a curious Yankee in Europe's court

blog about living in Europe, and Italy

Books I read: “Somebody Else’s Century…” (Patrick Smith)

Posted on the February 20th, 2012

“Somebody Else’s Century/East and West in a Post-Western World” by Patrick Smith (2010)

 

Why did I choose this book?

I wanted to learn more about Asia, something beyond the usual news articles and television programs that only focus on politics and financial news. From such narrow reporting, it isn’t possible to have more than a vague idea about the countries and people and cultures in Asia.

I didn’t even know precisely which countries are East and why. I wanted to learn more about the distinctions between the Japanese, Chinese and Korean people.

And a blurb on the back cover of the book also sparked interest:

This thoughtful and highly original meditation on the future of Asian societies should be required reading for anyone interested in where our planet is heading. (Chalmers Johnson)

Finally, it was the credibility of the author. Patrick Smith is a journalist who has been a foreign correspondent in Asia since 1981.

Did I learn what I hoped to learn?

Yes, and much much more. The depth and detail of reporting in this book transformed my views of Asia. An unexpected reaction was the anger I felt that our traditional news media does not offer such comprehensive reporting in its daily coverage.  Smith brilliantly demonstrates what a journalist can do if given the chance.

Choosing a perspective from the inside out, Smith writes about the complex reasons a defeated and humiliated Japan (post-World War II) embraced and imitated the priorities and culture of those who conquered it. He traces the historical relationship between China and Japan. He discusses the attitudes of the people in each toward each other. And Smith analyzes a crucial aspect of India and its people that makes the country and culture markedly different from China and Japan.

Most interestingly, he reviews the arbitrary line that divides East from West, questioning exactly what it is and whether it has any validity. Excerpt:

Herodotus concluded that the business of East and West was ‘imaginary.’ The line he referred to was drawn by humans. For a long time we have simply lost track of this. We have erred in thinking the divide is eternal — ever there, ever to be there, somehow (and somewhere) etched into the earth. Now we enter a time when we can see from another perspective and see the truth of things and of ourselves.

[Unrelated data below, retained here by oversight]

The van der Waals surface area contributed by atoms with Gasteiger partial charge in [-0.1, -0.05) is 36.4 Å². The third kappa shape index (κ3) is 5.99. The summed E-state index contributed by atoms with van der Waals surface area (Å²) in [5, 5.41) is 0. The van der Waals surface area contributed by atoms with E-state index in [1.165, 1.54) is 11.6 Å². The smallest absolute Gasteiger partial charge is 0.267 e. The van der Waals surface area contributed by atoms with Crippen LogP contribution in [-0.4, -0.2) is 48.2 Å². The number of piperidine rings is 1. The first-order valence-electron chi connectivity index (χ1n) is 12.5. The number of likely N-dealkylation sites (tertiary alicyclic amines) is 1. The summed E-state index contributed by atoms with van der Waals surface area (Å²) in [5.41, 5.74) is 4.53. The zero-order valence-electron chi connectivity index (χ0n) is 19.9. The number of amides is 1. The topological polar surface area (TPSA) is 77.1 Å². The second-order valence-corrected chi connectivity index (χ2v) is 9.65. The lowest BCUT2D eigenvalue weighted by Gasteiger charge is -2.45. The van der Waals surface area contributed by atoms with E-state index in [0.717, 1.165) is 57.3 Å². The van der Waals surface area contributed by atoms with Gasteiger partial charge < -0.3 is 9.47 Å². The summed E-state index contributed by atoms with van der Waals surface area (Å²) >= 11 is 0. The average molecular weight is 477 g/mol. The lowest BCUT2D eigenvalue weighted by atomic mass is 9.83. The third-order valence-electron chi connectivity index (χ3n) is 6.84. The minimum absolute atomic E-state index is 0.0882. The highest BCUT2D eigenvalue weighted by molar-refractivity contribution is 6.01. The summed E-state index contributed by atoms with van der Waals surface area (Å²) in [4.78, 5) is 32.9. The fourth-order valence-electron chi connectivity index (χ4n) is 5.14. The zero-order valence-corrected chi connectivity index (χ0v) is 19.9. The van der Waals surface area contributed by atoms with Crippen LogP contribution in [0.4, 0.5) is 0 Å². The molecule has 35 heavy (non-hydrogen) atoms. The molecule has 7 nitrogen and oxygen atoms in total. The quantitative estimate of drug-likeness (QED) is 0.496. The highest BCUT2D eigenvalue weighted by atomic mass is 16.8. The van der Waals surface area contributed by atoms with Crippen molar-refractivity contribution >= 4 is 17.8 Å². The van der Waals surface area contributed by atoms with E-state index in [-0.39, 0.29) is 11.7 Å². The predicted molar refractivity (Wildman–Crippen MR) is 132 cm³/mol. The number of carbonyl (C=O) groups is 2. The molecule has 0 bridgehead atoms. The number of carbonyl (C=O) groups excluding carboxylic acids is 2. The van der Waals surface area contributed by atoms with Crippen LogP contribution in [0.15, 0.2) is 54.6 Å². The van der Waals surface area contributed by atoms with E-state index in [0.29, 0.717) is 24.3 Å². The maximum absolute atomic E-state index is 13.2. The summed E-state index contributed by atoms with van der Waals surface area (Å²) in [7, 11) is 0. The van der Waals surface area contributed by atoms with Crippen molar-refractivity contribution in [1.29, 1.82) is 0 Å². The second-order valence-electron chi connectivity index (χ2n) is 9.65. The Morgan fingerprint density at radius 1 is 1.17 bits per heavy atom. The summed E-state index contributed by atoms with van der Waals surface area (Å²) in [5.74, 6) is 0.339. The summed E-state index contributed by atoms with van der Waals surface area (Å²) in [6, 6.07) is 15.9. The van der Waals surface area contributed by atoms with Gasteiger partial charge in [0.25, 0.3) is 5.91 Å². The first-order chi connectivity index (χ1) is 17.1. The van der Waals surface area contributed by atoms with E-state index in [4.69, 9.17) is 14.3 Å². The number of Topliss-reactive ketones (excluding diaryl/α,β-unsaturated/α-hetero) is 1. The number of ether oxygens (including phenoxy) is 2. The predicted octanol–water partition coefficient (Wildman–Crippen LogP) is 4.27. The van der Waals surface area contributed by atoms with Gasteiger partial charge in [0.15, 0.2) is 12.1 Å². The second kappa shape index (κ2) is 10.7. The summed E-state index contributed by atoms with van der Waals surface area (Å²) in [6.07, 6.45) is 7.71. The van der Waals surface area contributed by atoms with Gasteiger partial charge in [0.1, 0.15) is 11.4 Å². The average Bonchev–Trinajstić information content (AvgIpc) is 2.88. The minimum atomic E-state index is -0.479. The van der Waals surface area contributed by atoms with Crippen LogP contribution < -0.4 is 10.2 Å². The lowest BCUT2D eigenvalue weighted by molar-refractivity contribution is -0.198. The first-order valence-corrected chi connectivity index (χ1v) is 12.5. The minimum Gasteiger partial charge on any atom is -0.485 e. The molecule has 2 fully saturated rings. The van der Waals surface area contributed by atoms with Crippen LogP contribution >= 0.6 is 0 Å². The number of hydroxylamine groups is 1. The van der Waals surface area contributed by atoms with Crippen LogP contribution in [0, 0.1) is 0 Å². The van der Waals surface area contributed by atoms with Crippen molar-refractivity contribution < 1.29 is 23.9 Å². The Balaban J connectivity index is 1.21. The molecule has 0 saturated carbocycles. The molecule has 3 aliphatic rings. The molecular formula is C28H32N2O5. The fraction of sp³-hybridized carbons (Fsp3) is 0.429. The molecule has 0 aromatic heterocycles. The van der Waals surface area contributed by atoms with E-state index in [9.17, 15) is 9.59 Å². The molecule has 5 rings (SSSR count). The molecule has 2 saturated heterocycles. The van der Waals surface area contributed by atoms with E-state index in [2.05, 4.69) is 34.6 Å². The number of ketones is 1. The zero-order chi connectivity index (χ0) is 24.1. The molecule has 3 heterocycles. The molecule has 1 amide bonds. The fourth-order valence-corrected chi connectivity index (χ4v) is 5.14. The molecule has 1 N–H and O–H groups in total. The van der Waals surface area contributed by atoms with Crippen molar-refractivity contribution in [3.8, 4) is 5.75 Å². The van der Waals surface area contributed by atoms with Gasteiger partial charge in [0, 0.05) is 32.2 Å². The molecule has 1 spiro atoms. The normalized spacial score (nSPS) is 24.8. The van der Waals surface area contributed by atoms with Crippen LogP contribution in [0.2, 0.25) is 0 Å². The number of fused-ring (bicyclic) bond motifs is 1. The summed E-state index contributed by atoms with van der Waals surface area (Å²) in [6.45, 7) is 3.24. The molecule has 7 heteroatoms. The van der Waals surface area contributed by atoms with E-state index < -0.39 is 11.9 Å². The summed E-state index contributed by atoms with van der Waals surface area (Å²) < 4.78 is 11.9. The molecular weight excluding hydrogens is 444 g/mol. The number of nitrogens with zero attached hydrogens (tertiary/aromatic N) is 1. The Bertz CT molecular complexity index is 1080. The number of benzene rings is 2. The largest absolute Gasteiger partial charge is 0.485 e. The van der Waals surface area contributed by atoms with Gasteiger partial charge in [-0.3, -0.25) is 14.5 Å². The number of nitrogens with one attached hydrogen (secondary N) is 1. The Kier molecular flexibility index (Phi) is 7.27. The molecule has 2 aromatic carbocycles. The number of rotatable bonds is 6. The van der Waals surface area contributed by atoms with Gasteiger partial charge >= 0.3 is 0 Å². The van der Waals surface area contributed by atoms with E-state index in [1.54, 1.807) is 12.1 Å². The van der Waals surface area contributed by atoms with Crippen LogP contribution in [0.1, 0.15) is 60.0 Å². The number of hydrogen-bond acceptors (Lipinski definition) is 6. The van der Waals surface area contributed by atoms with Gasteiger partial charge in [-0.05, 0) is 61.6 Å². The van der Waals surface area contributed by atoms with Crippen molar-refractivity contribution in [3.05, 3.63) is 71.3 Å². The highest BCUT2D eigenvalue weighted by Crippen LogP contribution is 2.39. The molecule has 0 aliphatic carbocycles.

Favorite quote from the book:

“The past is made of every moment up to the one we live in, the moment we know as ‘now.’ Each speck of our past is part of what makes us who we are… We honor tradition only when we add to it. The rest is mere convention, unalive.”

Who wrote this book?

Patrick Smith is an American journalist who has written for major publications including the International Herald Tribune, The New Yorker, The Nation, Business Week, and The Economist.  He is also the author of the award-winning book, “The Nippon Challenge and Japan: A Reinterpretation.”

 

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A monkey at Sanjay National Park

Posted on the November 4th, 2010

Monkey at Sanjay National Park, India — photo by Tarcisio Arzuffi, May 2010

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The rising star of Kiran Ahluwalia

Posted on the March 3rd, 2010

From Putumayo World Music, a video spotlight on musician Kiran Ahluwalia. She was born in India, grew up in Canada and now lives in New York City. With the streets of India as background, Ahluwalia talks about her music.


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Whose century will it be?

Posted on the February 2nd, 2010

Two countries that have the demographic and economic potential to own this century, so to speak, are China and India, according to some analysts. Among other reasons, both nations already have massive populations that continue to grow at turbo speed.

In a book review last month, however, Brussels-based scholar Jonathan Holslag questions the optimism of one of the China-India enthusiasts. The particular book he writes about is “Gravity Shift: How Asia’s New Economic Powerhouses Will Shape the Twenty-First Century” by Wendy Dobson. Professor Dobson is Co-director of the Institute for International Business at the University of Toronto.

Offering an overview of the book, Holslag begins with praise:

Dobson summarizes the challenges facing both countries as each continues its economic transition, enriching her discussion by clarifying the role of institutions. She gives a very transparent overview of the differences between the two nations’ economies in terms of governance. China excels in stability, regulatory capacity and effectiveness, while India leads in accountability and the rule of law. Her analysis is embedded in a rich social and historical context that focuses on the imperial bureaucracy in China, the caste system in India and the colonial legacies in both countries.

Holslag soon, however, spots some gray clouds he insists are unobserved in Dobson’s forecast:

The question is, of course, whether and how China and India will pull themselves out of their vast socioeconomic and political problems. Dobson rightly suggests that more reforms are necessary, but how realistic is it to expect they will occur?

And he goes to elaborate in detail his differing perspective. Holslag’s review is titled “The Myth of Chindia” (Literary Review of Canada, Jan 1, 2010).

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